I’m glad to see Dan Efseaff get the boot, we need to get rid of more management do-nothings. He once  told me he had brought the Salt Creek crews in and the work we saw was great. He said these crews cost about $100 day, but he couldn’t afford to bring them in again?  [See the link below for professional services these crews provide.]

http://www.cdcr.ca.gov/Conservation_Camps/Camps/Salt_Creek/

No more Alternative Custody Service, let’s get the real crews into the park and you’ll see how many hobo camps they find buried in there. I grew up here, I remember the Bidwell Park of the 1960’s, and it’s a disgrace how bad it’s got just in the last 5 or so years since Nakamura gutted our work force to give management bigger salaries. You and council must figure out how to get rid of these overpaid suits and get more workers in here on the same budget. Good luck.  [I didn’t want to remind Morgan, but he and Sorensen stood by and cheered as Nakamura cut positions and quietly raised management salaries.]

thanks again, Juanita  

I have not received any response to my second e-mail, and neither Chief O’Brien nor the Target Team have contacted me about the homeless camp I pictured. 

Please engage these people – sean.morgan@chicoca.gov – mark.orme@chicoca.gov – michael.obrien@Chicoca.gov  – and let them know how you feel about this situation.  Send pictures, that seems to get their attention.

Tom Wolfe called it “Mau-mau’ing the Flakcatchers”.

Let’s stop calling them “homeless” – let’s call them what they are – “transient criminals”

7 May

My husband found this abandoned (?) campsite in Middle Bidwell Park. This is a spot that was cleaned by the city’s alternative inmate program earlier this year.

Try as I might, I can’t discourage my husband from taking my old dog for a morning walk in Bidwell Park, about two blocks from our house. She needs the exercise, so does he.   I can’t stand the sight of Middle Bidwell Park anymore, I won’t go. Badges and I stay home and do yard work before the heat sets in.  

Friday, walking near the Fitness Trail, they found another pile of trash/campsite.  These are usually concealed from the heavier used trails by the dense overgrowth of non-native plants, shrubs, small trees, but it doesn’t take much investigation to find them – my husband usually stumbles in when he is trying to avoid other dogs. Biscuit isn’t one to back down, and if another dog gets aggressive, there’s going to be vet bills. So, my husband keeps his eyes open, and whenever he sees what looks like Trouble heading up the path he herds Biscuit onto some smaller side trail. These usually lead right into some hobo camp or another.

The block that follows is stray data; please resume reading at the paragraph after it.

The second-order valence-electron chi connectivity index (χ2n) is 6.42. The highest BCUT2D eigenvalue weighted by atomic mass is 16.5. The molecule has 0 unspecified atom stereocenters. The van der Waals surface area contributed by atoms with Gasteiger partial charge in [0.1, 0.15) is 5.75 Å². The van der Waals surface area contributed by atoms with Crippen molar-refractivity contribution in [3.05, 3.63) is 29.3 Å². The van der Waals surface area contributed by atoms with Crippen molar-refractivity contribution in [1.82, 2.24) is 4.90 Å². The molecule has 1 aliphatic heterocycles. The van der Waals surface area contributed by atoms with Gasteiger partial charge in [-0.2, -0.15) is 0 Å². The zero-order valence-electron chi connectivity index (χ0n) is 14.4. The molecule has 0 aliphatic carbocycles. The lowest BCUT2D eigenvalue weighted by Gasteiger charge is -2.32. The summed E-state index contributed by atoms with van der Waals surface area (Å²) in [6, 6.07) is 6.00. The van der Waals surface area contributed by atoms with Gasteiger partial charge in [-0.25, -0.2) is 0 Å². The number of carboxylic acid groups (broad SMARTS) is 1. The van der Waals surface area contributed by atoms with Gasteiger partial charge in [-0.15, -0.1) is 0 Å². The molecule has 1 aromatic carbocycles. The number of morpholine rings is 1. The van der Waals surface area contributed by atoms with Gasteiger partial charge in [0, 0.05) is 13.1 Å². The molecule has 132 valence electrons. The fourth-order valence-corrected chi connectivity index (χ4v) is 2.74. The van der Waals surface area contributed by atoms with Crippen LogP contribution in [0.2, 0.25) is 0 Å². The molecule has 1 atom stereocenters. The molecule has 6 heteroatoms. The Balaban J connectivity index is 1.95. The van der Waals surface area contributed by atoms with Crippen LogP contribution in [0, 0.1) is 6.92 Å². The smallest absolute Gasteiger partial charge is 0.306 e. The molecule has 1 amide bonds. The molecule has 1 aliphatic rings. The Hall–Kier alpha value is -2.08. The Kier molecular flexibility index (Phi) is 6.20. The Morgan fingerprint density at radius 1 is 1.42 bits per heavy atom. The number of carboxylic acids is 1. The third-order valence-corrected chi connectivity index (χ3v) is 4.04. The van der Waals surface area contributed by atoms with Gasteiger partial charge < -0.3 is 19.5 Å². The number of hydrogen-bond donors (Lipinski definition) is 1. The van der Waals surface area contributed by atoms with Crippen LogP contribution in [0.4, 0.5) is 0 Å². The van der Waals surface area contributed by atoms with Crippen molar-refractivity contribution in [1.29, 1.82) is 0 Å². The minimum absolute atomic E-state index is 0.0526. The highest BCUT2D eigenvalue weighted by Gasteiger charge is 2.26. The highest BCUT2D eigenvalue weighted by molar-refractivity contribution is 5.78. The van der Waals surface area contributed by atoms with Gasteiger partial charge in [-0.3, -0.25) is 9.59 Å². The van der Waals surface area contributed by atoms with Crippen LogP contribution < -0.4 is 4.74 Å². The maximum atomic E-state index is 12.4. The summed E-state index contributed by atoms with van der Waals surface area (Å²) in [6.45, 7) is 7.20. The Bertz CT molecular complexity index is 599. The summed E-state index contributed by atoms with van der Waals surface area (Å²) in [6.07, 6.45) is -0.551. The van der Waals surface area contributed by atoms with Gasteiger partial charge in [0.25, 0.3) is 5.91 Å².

The city staff knows this, they really don’t try to find these camps. They don’t want to engage these people. They want to walk through life with their little knapsack full of our taxes on their back without upsetting anybody’s apple cart.  I’m getting tired of reporting this stuff, they always act like it’s the first thing they heard about it. “Geeshy Sakes Ma’am, well, cornsakes and sech, we’ll get out there in a humdinger!” 

I sent the pictures I took at Home Depot to Chico ER Hotshots, but they didn’t see fit to print them. I know, they have so many important pictures of the sun going down over the after bay. 

Recently the Downtown Starbucks applied for a “parklet” – “essentially… an upgraded, beautified curb space outside Starbucks with bicycle parking and seating for the public, not just customers…” (Chico ER)  Council had originally approved the idea, but Mayor Sean Morgan brought it back for reconsideration “because of concerns about how the area will be managed and maintained.”  At last week’s council meeting, Morgan and the others reneged on the parklet, Morgan opined it was “‘maybe not the best time’ because of what is happening with homelessness in the city and downtown.” (Chico ER)

I’ve heard Morgan and other councilors complain loudly about the “homeless” problem. Andrew Coolidge told a gathering of Chico Taxpayers that his family called Downtown Plaza “bum park”. 

First of all, let’s call it what it is – it’s not a “homeless” problem, it’s a “transient criminal” problem. Second, let’s talk about the rest of the city for a change, it’s not just about Downtown. Bidwell Park is a Hobo Jungle. “Quality of life”crimes are becoming prevalent all along the Bidwell Park corridor. The police have admitted we have a bicycle theft problem “fueled by heroin addiction.” We’ve had two transients die in public places, frequented by children. I’ve seen discarded syringe caps at Cedar Grove many times, that seems to be a really popular place to shoot. Why isn’t the city addressing this problem? 

Because, according to Eric Gustafson, city of Chico Public Works chief, these people have Fourth and Fourteenth Amendment rights.

How do you feel about that? You know if you left your car in a parking place Downtown without paying the meter you’d get a ticket, eventually it would be towed.  

Why do these people have more rights than us? Because there are too many public agencies that make money off these people. 

I’m sending this picture to Sean Morgan and the rest of council, city mangler Mark Orme, and my county supervisors. I’m going to ask them who is responsible for cleaning this up.